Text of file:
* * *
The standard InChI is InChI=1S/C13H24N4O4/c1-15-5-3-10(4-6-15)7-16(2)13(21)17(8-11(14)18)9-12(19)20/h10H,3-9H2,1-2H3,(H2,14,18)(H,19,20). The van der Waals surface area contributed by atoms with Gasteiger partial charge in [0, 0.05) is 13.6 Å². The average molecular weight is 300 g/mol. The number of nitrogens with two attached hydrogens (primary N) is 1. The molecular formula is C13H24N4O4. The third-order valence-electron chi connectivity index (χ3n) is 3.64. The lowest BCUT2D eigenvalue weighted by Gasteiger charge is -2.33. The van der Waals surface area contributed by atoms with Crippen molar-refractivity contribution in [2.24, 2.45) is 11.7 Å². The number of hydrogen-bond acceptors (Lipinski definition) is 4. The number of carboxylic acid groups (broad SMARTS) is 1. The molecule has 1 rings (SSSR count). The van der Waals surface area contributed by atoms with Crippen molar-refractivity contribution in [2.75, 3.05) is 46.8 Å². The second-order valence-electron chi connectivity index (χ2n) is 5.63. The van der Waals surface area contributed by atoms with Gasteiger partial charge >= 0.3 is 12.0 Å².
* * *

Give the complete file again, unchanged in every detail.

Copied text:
The standard InChI is InChI=1S/C13H24N4O4/c1-15-5-3-10(4-6-15)7-16(2)13(21)17(8-11(14)18)9-12(19)20/h10H,3-9H2,1-2H3,(H2,14,18)(H,19,20). The van der Waals surface area contributed by atoms with Gasteiger partial charge in [0, 0.05) is 13.6 Å². The average molecular weight is 300 g/mol. The number of nitrogens with two attached hydrogens (primary N) is 1. The molecular formula is C13H24N4O4. The third-order valence-electron chi connectivity index (χ3n) is 3.64. The lowest BCUT2D eigenvalue weighted by Gasteiger charge is -2.33. The van der Waals surface area contributed by atoms with Crippen molar-refractivity contribution in [2.24, 2.45) is 11.7 Å². The number of hydrogen-bond acceptors (Lipinski definition) is 4. The number of carboxylic acid groups (broad SMARTS) is 1. The molecule has 1 rings (SSSR count). The van der Waals surface area contributed by atoms with Crippen molar-refractivity contribution in [2.75, 3.05) is 46.8 Å². The second-order valence-electron chi connectivity index (χ2n) is 5.63. The van der Waals surface area contributed by atoms with Gasteiger partial charge >= 0.3 is 12.0 Å².